Biden’s $5.8 trillion budget leans towards economic and security concerns

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Ben Ritz, director of the Center for Funding America’s Future at the Progressive Policy Institute, said the White House’s choice not to explain the fiscal effect of some of its domestic policy proposals would leave “Democrats in Congress to fill in the blanks.” . It is “unlikely that most of these policies can be sufficiently vetted and refined” before the midterm elections, he said, when the party could lose control of Congress.

“Democrats can’t afford to let the perfect be the enemy of the good,” Ritz said. “It’s high time lawmakers figured out which sustainable, disinflationary fiscal policies can win majority support in both houses.”

Budget watchdogs, who have spent years warning that the nation is on an unsustainable fiscal trajectory, said they were happy to see Mr Biden offer to cut the deficit, but found the proposal insufficient.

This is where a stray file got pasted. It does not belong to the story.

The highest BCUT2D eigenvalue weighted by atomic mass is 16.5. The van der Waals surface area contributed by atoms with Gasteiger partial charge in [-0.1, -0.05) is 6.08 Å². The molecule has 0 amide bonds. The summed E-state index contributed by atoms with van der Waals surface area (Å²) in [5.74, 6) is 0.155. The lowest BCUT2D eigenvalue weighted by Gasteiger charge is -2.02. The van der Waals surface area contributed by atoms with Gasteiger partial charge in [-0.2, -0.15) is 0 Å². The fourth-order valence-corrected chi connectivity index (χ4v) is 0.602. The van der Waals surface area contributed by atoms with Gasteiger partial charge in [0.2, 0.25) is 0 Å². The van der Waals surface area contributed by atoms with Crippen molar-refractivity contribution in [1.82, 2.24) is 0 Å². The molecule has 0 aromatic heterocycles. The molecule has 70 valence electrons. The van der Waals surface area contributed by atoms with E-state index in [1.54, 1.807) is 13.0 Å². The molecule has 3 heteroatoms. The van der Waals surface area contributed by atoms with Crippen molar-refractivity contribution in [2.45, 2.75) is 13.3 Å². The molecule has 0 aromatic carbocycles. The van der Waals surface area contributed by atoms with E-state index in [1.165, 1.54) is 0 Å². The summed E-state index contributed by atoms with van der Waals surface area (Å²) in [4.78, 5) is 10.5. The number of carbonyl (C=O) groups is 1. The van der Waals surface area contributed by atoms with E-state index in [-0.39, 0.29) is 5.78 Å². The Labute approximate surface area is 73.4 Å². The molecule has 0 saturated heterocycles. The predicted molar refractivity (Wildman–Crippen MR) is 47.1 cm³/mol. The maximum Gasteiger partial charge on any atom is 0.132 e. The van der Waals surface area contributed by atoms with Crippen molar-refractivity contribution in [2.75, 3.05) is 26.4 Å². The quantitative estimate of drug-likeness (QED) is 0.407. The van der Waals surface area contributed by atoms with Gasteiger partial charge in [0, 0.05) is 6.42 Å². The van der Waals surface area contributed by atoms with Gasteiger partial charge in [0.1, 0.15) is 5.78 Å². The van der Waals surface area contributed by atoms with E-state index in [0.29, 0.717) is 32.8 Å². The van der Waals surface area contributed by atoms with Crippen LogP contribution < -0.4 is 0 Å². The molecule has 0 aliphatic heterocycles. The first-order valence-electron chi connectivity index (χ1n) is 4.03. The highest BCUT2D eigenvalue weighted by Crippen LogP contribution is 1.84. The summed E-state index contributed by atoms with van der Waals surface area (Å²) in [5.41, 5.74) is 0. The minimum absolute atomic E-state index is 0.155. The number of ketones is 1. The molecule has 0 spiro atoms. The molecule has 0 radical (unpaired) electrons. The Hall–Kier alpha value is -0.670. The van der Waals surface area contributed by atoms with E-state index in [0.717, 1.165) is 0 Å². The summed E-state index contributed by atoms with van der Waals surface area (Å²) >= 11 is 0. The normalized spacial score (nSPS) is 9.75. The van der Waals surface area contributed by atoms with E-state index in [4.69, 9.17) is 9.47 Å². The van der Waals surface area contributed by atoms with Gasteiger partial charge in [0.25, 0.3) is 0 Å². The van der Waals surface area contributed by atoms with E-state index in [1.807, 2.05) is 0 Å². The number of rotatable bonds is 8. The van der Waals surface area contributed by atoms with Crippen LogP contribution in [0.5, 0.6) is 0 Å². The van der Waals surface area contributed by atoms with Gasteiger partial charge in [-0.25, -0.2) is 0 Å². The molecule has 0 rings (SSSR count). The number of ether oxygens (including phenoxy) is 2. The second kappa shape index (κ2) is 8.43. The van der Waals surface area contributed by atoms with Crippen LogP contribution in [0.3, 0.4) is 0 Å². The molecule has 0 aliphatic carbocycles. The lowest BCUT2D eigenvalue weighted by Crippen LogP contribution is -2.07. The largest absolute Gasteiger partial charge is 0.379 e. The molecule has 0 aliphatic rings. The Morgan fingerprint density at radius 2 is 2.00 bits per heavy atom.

“The aim is good, but the path is suspect,” Robert L. Bixby, executive director of the Concord Coalition, said in a statement. “The budget assumes, for example, that GDP growth will remain high, inflation will subside quickly and interest rates will remain low. It’s an unlikely combination of factors.

Much of the projected deficit reduction would come from $2.5 trillion in higher taxes on corporations and the wealthy, including a new minimum tax on billionaires. The proposal, which must be approved by Congress, would require U.S. households worth more than $100 million to pay a rate of at least 20% on their income as well as unrealized gains on the value of their assets liquids, such as stocks and bonds, which can accumulate in value for years but are not taxed until they are sold.

The White House also proposed raising the top marginal tax rate to 39.6% from 37% and raising the corporate tax rate to 28% from 21%. Both proposals seek to undo some of the tax cuts Republicans approved in 2017.

Republicans, who have targeted Mr Biden’s economic prowess ahead of the midterm elections, called the budget reckless, saying it would exacerbate inflation and discourage investment.

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